There is a reason that oft-coined phrase in journalism (and, perhaps even more notably, in law enforcement), ‘follow the money’, strikes so keenly – and often uncomfortably – at the heart of so many aspects of our governance, social institutions and culture.
The romance of the word ‘writer’ is deceptive. The word ‘journalist’ conjures in the mind’s eye sweat, cigarette smoke, stress and dogged, midnight oil-burning toil. It brings to mind the hack with their Hollywood, celluloid-veneered dishevelment. In many ways it is not without its own form of romance.
The word ‘writer’, meanwhile, brings to mind wit, the erudite debonaire, the typewriter, the novelist, the craftsperson. A form which can cross into the sphere of art. Crucially, it offers a far broader catchment of definition than the narrower scope of ‘journalist’.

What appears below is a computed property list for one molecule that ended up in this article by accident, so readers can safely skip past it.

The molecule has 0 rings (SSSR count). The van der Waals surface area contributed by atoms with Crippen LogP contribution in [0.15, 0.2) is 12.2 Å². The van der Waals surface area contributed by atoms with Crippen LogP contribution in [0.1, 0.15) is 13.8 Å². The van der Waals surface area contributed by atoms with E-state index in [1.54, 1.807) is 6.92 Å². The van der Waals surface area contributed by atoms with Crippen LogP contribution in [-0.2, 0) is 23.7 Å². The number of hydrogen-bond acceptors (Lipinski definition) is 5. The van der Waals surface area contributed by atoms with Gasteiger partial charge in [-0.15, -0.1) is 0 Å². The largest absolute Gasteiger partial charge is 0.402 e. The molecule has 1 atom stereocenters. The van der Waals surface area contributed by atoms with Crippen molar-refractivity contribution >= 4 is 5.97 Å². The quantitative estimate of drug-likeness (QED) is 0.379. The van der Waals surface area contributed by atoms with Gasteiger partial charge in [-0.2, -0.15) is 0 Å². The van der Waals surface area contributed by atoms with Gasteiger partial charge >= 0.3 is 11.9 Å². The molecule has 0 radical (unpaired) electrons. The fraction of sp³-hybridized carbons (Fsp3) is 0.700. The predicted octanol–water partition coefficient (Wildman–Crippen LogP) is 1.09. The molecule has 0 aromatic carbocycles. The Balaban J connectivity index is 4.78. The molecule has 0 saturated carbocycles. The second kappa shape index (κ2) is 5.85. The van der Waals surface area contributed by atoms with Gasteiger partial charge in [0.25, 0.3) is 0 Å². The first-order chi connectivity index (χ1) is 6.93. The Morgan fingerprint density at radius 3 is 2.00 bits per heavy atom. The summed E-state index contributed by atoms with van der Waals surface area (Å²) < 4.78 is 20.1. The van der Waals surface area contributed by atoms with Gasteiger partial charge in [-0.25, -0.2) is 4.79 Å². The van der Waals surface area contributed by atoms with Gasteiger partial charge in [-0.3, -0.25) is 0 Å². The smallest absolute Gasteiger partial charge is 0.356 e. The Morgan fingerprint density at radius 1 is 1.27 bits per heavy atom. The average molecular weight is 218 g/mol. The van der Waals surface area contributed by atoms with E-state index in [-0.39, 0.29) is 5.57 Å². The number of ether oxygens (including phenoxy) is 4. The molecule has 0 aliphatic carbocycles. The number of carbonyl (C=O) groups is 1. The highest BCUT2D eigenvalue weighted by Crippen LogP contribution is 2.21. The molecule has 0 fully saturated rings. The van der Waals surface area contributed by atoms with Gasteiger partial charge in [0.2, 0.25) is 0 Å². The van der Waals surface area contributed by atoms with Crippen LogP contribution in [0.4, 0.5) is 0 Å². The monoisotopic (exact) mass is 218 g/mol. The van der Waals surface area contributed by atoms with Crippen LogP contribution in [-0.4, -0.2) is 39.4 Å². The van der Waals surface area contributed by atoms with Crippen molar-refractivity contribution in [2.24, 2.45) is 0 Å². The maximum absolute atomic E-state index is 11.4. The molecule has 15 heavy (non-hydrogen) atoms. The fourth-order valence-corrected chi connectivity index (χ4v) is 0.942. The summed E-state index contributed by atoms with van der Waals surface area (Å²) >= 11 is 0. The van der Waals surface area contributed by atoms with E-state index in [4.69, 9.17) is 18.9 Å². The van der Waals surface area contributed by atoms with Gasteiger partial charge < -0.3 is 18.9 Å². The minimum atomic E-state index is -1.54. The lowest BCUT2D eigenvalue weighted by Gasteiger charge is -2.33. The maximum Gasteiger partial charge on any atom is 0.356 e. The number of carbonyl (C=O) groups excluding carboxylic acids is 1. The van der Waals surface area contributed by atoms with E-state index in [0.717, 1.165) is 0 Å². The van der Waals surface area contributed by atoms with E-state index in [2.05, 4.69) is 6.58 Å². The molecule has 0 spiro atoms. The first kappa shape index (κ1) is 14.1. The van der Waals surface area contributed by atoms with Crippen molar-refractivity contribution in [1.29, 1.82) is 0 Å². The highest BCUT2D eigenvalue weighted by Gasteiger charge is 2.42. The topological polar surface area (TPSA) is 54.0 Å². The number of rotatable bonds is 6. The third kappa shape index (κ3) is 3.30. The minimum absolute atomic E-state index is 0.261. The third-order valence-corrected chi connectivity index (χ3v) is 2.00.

The most basic function of journalism is the pursuit of truth. Introduce money in the right places, however, and the ‘journalist’ becomes the ‘writer’. Their whole process becomes transactional.
Nowhere is this more true than in the media of cultural artefacts and commercial product. Cars; films; television; watches; guns; musical instruments; restaurants; sports equipment; fashion. Drinks. Once a media outlet’s existence is dependent upon advertising revenues from the very industry it seeks to illuminate then the ‘truth’ of its output inevitably becomes opaque and questionable.
The transaction between producer and media carries unspoken agreements: advertising, access or experience (or more commonly a mix of all three) in exchange for a degree of communicated kindness. A degree of criticism is often tolerated to lend a calculated authenticity to the work.